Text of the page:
Week of October 30 – November 03, 2021
Last week I shared the first part of my experience representing Canada at the Council of Europe in Berlin, Germany and Strasbourg, France. This week’s journal is a continuation of my trip and will highlight more of the important political and economic issues that were discussed in the meetings I attended, specifically the world economy and the Organization for Economic Co-operation and Development (OECD).
While in Strasbourg, France, the Parliamentary Assembly discussed the 2006 report on the OECD and the world economy, presented by the Assembly’s Committee on Economic Affairs and Development. The discussion of the report focused on future challenges that the world economy will encounter in the coming years. The first challenge highlighted in the report and addressed by the Assembly was energy. According to the OECD’s report, the oil and gas market will remain volatile, coupled with increasing demand. The Chinese demand for oil has been underestimated in recent years and with the developing world economies experiencing growth, demand is expected to increase, which will have an effect on all economies, including Canada.
Another challenge for the world economy will be trade liberalization. Trade liberalization has had a significant impact on the world’s economic growth since the establishment of the General Agreement on Tariffs and Trade (GATT). There is some concern that the multilateral trade negotiations launched in 2001 (known as the Doha Development Agenda), which have stalled, could be a major setback for the world economy and threaten the progress of developing countries.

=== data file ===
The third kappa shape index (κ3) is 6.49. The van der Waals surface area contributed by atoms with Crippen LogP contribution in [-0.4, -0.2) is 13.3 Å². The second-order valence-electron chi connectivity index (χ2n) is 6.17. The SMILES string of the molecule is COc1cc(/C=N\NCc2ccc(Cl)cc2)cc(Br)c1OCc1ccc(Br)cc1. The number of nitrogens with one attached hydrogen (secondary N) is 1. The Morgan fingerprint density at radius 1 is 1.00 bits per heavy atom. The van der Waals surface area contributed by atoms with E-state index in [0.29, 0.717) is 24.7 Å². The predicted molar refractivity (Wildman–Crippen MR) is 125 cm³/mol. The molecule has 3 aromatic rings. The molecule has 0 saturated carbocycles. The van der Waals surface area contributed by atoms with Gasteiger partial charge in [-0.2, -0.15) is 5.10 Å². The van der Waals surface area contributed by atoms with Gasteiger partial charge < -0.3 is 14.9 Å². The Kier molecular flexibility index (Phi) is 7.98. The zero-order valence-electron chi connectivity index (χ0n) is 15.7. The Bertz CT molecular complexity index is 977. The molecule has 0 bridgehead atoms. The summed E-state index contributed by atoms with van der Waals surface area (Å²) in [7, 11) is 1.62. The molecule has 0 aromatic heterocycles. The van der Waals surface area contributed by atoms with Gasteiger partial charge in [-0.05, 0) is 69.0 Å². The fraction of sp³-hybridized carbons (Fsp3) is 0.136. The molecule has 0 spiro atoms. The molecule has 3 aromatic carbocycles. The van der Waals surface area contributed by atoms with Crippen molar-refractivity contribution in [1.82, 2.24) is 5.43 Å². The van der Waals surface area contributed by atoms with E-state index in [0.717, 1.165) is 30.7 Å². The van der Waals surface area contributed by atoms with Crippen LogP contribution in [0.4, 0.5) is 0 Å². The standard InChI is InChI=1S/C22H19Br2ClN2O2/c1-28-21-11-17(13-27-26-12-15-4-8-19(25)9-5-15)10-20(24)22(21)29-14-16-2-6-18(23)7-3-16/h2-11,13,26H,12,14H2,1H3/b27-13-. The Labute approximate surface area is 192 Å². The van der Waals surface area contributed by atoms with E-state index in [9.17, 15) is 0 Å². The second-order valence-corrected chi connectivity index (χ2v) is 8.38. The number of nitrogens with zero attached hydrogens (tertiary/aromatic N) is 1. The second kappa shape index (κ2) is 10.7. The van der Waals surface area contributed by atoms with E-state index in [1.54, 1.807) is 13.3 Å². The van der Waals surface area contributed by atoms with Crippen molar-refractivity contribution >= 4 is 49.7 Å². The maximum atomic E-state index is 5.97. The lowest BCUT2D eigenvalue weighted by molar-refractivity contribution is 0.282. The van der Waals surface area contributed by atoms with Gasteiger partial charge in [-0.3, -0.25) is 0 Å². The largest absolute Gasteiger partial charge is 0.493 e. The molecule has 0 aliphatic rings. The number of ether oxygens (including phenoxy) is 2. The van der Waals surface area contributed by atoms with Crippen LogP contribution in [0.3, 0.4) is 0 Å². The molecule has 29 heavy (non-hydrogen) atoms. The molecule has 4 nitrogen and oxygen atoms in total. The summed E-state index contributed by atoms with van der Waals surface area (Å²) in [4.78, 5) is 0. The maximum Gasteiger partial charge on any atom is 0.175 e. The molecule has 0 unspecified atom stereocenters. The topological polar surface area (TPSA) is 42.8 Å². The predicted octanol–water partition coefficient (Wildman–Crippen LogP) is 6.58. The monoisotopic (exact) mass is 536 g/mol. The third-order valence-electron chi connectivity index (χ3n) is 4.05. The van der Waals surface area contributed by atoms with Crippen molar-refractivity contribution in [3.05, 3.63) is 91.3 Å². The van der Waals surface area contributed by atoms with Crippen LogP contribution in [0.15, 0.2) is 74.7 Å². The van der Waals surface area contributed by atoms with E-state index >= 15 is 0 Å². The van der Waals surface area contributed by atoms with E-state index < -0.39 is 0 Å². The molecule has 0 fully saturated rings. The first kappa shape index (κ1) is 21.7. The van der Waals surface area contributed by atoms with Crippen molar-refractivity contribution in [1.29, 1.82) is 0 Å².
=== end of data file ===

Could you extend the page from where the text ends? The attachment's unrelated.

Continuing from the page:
The OECD report also stated that agriculture and farming-related issues will remain as challenges to the world economy. Some developing countries have expressed concern about the effects of multilateral tariff reduction upon their own governmental revenues. They fear that revenue shortfalls could serve to undermine their overall economic stability and therefore, affect the progress of development programmes and lead to a reversal of trade reform.
The challenge of improving the effectiveness of international aid was another challenge presented to the Assembly. According to the OECD, the widening gap between the world’s richest and poorest countries is growing and with it, there is a need for international aid and development programmes to be more substantial and more effective. The OECD has found that the involvement of numerous agencies with different systems of management and measurement can lead to duplication, inefficiency, and confusion, making it difficult to guard against corruption. This challenge will require the attention of both donors (including Canada) and planners.
Finally, transparency and corruption will also prove to be challenges for the world economy. There is an undeniable link between the defeat of poverty and good governance. The OECD is continuing its efforts to exchange donor support for good governance and therefore, supporting capacity development. The Council of Europe and the OECD have co-operated on efforts to tackle money laundering and economic crime, which demonstrates the need for the international community, a country’s government, its institutions, the private sector, and civil society to overcome these challenges.
I was pleased to participate in the Assembly’s discussions of the OECD’s report on the future challenges to the world economy and to be present to provide a unique Canadian perspective on them.